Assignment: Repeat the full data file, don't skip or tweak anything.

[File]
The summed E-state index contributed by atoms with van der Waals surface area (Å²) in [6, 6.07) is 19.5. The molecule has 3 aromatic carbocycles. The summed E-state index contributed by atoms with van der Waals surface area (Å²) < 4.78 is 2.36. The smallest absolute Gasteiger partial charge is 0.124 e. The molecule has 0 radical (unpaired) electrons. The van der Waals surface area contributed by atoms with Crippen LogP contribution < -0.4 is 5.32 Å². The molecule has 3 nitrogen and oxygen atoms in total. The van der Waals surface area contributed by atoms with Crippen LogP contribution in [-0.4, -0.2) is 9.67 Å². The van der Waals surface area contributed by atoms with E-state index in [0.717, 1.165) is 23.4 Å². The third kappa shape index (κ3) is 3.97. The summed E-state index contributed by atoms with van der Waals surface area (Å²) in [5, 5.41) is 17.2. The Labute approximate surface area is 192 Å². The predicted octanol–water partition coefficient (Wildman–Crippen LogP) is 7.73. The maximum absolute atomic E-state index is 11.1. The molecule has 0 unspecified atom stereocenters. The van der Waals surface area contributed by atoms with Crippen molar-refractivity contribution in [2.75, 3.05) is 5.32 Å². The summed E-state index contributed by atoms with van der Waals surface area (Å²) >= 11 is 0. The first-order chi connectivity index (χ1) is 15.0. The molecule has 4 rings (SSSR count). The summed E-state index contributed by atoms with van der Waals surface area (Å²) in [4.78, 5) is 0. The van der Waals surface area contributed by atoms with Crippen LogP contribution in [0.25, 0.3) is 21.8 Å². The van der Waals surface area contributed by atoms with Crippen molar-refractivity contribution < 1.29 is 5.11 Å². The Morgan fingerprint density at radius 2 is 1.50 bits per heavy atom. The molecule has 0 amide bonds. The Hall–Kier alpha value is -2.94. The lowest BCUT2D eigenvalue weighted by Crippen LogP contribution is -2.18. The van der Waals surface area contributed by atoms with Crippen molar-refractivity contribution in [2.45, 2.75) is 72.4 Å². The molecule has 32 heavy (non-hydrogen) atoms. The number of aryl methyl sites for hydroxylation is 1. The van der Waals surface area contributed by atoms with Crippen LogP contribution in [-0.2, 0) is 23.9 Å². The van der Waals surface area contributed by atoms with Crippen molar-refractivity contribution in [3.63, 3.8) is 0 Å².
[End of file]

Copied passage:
The summed E-state index contributed by atoms with van der Waals surface area (Å²) in [6, 6.07) is 19.5. The molecule has 3 aromatic carbocycles. The summed E-state index contributed by atoms with van der Waals surface area (Å²) < 4.78 is 2.36. The smallest absolute Gasteiger partial charge is 0.124 e. The molecule has 0 radical (unpaired) electrons. The van der Waals surface area contributed by atoms with Crippen LogP contribution < -0.4 is 5.32 Å². The molecule has 3 nitrogen and oxygen atoms in total. The van der Waals surface area contributed by atoms with Crippen LogP contribution in [-0.4, -0.2) is 9.67 Å². The van der Waals surface area contributed by atoms with E-state index in [0.717, 1.165) is 23.4 Å². The third kappa shape index (κ3) is 3.97. The summed E-state index contributed by atoms with van der Waals surface area (Å²) in [5, 5.41) is 17.2. The Labute approximate surface area is 192 Å². The predicted octanol–water partition coefficient (Wildman–Crippen LogP) is 7.73. The maximum absolute atomic E-state index is 11.1. The molecule has 0 unspecified atom stereocenters. The van der Waals surface area contributed by atoms with Crippen molar-refractivity contribution in [2.75, 3.05) is 5.32 Å². The summed E-state index contributed by atoms with van der Waals surface area (Å²) >= 11 is 0. The first-order chi connectivity index (χ1) is 15.0. The molecule has 4 rings (SSSR count). The summed E-state index contributed by atoms with van der Waals surface area (Å²) in [4.78, 5) is 0. The van der Waals surface area contributed by atoms with Crippen LogP contribution in [0.25, 0.3) is 21.8 Å². The van der Waals surface area contributed by atoms with Crippen molar-refractivity contribution < 1.29 is 5.11 Å². The Morgan fingerprint density at radius 2 is 1.50 bits per heavy atom. The molecule has 0 amide bonds. The Hall–Kier alpha value is -2.94. The lowest BCUT2D eigenvalue weighted by Crippen LogP contribution is -2.18. The van der Waals surface area contributed by atoms with Crippen molar-refractivity contribution in [2.45, 2.75) is 72.4 Å². The molecule has 32 heavy (non-hydrogen) atoms. The number of aryl methyl sites for hydroxylation is 1. The van der Waals surface area contributed by atoms with Crippen LogP contribution in [-0.2, 0) is 23.9 Å². The van der Waals surface area contributed by atoms with Crippen molar-refractivity contribution in [3.63, 3.8) is 0 Å².